How the AFC West Became the NFL’s Most All In Division (2022)

NFL teams have spent the past six months reshaping their rosters and now, finally, the 2022 regular season is nearly upon us. But which teams have truly pushed all their pieces to the middle of the table and are ready to make a serious run to Super Bowl LVII? Welcome to The Ringer’s All In Week, where we’ll examine the quarterback moves, team-building philosophies, and gambles that teams have made to compete for a championship and determine what it truly means to be all in.

There’s new signage on the wall inside the main meeting room at Broncos headquarters. Twenty-one letters. Six words. The Team. The Ball. The West.

Denver hasn’t been shy about its Super Bowl aspirations since trading for Russell Wilson back in March, but including “The West” on its literal vision board is far more telling about the franchise’s immediate goals. Before the Broncos can even dream about Lombardi, they need to contend with Mahomes, Herbert, and Carr to be competitive in the NFL’s toughest division.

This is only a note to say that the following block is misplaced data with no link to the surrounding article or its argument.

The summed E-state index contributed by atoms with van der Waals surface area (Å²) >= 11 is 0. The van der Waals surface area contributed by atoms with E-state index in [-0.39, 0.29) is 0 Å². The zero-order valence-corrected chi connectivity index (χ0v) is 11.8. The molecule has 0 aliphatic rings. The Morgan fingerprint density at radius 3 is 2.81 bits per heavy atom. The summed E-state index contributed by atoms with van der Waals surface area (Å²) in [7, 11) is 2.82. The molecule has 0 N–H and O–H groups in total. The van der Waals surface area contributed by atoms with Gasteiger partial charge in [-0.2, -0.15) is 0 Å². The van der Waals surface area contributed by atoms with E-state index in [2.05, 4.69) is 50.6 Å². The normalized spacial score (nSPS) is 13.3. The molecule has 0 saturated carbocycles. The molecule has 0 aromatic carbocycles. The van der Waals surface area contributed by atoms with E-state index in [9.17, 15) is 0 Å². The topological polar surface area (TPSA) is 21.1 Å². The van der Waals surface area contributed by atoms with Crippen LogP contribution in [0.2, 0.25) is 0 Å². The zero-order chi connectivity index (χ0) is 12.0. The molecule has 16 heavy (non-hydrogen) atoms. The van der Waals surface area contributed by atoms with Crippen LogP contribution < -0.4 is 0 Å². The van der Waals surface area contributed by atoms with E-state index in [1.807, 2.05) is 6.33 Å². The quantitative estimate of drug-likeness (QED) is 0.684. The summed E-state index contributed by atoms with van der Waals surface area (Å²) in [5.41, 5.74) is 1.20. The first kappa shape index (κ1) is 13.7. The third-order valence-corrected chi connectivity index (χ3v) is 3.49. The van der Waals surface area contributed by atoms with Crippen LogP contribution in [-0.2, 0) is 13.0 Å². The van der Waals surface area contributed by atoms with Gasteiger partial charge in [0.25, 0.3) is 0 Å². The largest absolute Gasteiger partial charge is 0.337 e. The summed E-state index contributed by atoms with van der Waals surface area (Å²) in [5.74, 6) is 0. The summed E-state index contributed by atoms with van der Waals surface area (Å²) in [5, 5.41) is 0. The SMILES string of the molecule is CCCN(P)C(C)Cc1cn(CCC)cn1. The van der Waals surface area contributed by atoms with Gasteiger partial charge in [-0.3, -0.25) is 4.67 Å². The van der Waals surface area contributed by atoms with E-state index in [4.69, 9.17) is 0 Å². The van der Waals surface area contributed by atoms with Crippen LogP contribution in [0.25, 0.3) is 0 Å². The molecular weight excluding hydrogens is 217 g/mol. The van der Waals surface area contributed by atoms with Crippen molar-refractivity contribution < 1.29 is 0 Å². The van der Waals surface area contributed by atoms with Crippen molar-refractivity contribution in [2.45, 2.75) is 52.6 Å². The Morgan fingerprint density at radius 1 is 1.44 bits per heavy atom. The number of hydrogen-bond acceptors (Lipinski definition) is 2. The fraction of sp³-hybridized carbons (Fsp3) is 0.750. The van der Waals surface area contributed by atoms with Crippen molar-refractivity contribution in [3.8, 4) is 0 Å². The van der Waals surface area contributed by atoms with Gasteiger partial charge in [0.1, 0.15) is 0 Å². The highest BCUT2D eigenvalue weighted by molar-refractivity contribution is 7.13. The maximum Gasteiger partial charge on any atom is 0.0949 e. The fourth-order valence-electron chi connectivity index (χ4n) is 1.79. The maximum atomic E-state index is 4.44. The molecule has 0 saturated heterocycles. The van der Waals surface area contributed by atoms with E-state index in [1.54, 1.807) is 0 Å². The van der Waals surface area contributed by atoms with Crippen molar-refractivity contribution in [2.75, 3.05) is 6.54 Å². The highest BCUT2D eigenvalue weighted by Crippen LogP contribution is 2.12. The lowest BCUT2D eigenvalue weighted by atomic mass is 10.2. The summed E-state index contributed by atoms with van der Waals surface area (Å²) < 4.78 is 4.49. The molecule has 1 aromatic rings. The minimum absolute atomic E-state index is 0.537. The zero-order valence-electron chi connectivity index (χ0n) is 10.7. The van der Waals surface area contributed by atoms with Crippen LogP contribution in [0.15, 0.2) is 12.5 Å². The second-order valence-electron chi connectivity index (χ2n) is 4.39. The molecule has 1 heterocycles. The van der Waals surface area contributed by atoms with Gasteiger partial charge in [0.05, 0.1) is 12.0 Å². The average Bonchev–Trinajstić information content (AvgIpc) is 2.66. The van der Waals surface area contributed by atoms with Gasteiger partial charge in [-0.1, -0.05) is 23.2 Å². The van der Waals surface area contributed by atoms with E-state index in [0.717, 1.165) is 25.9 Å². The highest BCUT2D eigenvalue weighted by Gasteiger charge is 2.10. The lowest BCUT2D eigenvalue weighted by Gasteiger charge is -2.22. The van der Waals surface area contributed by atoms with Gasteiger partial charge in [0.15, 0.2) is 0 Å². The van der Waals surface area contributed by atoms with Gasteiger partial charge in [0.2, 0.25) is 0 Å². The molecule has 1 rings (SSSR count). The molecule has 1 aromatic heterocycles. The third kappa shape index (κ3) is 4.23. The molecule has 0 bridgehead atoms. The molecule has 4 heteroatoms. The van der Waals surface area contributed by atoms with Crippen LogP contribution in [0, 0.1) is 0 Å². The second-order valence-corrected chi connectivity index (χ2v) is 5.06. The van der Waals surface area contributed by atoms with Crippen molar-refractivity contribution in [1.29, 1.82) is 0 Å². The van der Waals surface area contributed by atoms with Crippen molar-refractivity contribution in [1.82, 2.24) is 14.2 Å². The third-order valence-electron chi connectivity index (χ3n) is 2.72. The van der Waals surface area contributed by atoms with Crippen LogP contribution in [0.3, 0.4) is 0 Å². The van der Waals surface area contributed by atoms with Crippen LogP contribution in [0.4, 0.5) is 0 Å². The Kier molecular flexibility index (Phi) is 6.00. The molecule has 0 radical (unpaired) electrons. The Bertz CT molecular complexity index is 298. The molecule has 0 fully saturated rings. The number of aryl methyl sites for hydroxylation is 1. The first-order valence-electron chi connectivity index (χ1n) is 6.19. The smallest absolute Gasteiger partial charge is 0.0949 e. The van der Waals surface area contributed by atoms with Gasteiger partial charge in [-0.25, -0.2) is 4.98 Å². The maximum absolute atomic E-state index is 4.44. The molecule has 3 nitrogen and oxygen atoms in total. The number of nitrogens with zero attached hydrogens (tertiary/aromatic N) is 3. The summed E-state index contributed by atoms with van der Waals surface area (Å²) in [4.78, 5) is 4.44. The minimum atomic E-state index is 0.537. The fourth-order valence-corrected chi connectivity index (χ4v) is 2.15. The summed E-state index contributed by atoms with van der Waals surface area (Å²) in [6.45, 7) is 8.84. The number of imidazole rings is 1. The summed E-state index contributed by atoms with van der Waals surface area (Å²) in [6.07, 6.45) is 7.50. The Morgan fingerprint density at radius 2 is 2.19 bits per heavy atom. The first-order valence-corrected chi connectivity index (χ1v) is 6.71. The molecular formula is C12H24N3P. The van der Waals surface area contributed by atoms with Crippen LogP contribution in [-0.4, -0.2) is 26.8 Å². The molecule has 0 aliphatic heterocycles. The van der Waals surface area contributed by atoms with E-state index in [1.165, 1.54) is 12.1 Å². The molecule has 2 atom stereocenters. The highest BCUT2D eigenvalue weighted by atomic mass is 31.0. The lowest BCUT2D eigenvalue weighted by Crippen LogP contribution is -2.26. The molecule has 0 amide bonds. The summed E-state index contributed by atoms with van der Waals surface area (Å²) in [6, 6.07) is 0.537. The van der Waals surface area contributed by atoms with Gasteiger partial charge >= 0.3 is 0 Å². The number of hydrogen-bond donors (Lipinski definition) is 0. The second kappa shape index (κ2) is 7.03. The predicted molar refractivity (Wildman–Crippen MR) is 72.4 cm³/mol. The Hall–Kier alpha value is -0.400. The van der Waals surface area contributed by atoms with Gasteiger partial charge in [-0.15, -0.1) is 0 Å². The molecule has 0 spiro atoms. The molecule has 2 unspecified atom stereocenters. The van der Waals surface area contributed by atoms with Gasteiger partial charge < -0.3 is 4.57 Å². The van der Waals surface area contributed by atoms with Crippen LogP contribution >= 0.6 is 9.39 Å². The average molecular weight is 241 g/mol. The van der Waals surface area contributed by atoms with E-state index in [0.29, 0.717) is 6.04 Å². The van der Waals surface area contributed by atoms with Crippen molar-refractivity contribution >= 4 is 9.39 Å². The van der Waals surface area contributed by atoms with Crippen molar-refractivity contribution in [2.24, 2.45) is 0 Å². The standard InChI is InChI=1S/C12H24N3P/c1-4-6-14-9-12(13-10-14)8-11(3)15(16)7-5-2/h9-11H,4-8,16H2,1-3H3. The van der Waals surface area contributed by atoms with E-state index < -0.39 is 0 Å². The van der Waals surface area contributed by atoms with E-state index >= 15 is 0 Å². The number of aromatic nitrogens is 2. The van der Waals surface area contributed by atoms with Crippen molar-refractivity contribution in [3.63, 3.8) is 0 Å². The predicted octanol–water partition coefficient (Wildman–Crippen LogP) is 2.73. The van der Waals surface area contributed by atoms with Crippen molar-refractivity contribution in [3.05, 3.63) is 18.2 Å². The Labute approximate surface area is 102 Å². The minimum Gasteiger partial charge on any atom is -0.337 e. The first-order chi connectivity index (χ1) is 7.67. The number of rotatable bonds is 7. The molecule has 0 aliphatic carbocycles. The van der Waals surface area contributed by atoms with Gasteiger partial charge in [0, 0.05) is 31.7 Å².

“It’s going to be a bloodbath,” said Broncos left tackle Garett Bolles of the AFC West, “but that’s what you look forward to. You want to come out of a division like this and go into the playoffs, because you know you’re battle tested and ready to roll. I can tell you this, one of these teams in the AFC West will probably win the Super Bowl because of the caliber of teams we have here. I’m not saying the rest of the league isn’t great, I’m just saying our division is, from top to bottom, stacked at all positions and all aspects of the game.”

(Video) Why This Is The Most Loaded Division in NFL History! (How To Properly Rank Them)